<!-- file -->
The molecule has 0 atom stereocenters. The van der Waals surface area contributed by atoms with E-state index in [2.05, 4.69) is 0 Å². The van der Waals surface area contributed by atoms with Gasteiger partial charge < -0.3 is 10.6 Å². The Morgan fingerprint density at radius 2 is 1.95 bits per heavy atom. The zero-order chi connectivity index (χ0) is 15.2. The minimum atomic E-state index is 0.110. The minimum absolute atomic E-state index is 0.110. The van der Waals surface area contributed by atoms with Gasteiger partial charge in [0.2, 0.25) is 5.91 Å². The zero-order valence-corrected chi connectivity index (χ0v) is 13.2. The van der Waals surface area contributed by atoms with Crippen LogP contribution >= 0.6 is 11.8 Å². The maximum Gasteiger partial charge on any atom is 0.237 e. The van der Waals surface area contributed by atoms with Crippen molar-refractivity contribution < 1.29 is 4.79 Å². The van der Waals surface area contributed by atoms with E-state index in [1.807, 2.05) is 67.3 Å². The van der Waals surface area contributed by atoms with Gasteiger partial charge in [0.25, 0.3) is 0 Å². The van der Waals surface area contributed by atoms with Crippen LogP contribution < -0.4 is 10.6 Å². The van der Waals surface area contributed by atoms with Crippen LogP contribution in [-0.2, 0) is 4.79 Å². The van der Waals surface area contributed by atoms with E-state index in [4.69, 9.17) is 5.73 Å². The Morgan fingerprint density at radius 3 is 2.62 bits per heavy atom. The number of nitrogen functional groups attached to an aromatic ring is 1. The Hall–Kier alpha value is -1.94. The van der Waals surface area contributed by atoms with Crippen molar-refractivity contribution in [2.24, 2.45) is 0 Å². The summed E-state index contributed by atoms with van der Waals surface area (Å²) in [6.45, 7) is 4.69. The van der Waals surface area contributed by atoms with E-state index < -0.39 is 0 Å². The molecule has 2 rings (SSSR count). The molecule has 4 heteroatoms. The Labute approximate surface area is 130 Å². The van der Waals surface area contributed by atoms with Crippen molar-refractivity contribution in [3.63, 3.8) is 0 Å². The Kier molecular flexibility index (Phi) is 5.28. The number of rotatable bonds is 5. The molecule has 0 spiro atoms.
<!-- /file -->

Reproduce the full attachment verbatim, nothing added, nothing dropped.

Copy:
The molecule has 0 atom stereocenters. The van der Waals surface area contributed by atoms with E-state index in [2.05, 4.69) is 0 Å². The van der Waals surface area contributed by atoms with Gasteiger partial charge < -0.3 is 10.6 Å². The Morgan fingerprint density at radius 2 is 1.95 bits per heavy atom. The zero-order chi connectivity index (χ0) is 15.2. The minimum atomic E-state index is 0.110. The minimum absolute atomic E-state index is 0.110. The van der Waals surface area contributed by atoms with Gasteiger partial charge in [0.2, 0.25) is 5.91 Å². The zero-order valence-corrected chi connectivity index (χ0v) is 13.2. The van der Waals surface area contributed by atoms with Crippen LogP contribution >= 0.6 is 11.8 Å². The maximum Gasteiger partial charge on any atom is 0.237 e. The van der Waals surface area contributed by atoms with Crippen molar-refractivity contribution < 1.29 is 4.79 Å². The van der Waals surface area contributed by atoms with E-state index in [1.807, 2.05) is 67.3 Å². The van der Waals surface area contributed by atoms with Gasteiger partial charge in [0.25, 0.3) is 0 Å². The van der Waals surface area contributed by atoms with Crippen LogP contribution < -0.4 is 10.6 Å². The van der Waals surface area contributed by atoms with Crippen LogP contribution in [-0.2, 0) is 4.79 Å². The van der Waals surface area contributed by atoms with E-state index in [4.69, 9.17) is 5.73 Å². The Morgan fingerprint density at radius 3 is 2.62 bits per heavy atom. The number of nitrogen functional groups attached to an aromatic ring is 1. The Hall–Kier alpha value is -1.94. The van der Waals surface area contributed by atoms with Crippen molar-refractivity contribution in [2.24, 2.45) is 0 Å². The summed E-state index contributed by atoms with van der Waals surface area (Å²) in [6.45, 7) is 4.69. The van der Waals surface area contributed by atoms with E-state index < -0.39 is 0 Å². The molecule has 2 rings (SSSR count). The molecule has 4 heteroatoms. The Labute approximate surface area is 130 Å². The van der Waals surface area contributed by atoms with Crippen molar-refractivity contribution in [3.63, 3.8) is 0 Å². The Kier molecular flexibility index (Phi) is 5.28. The number of rotatable bonds is 5. The molecule has 0 spiro atoms.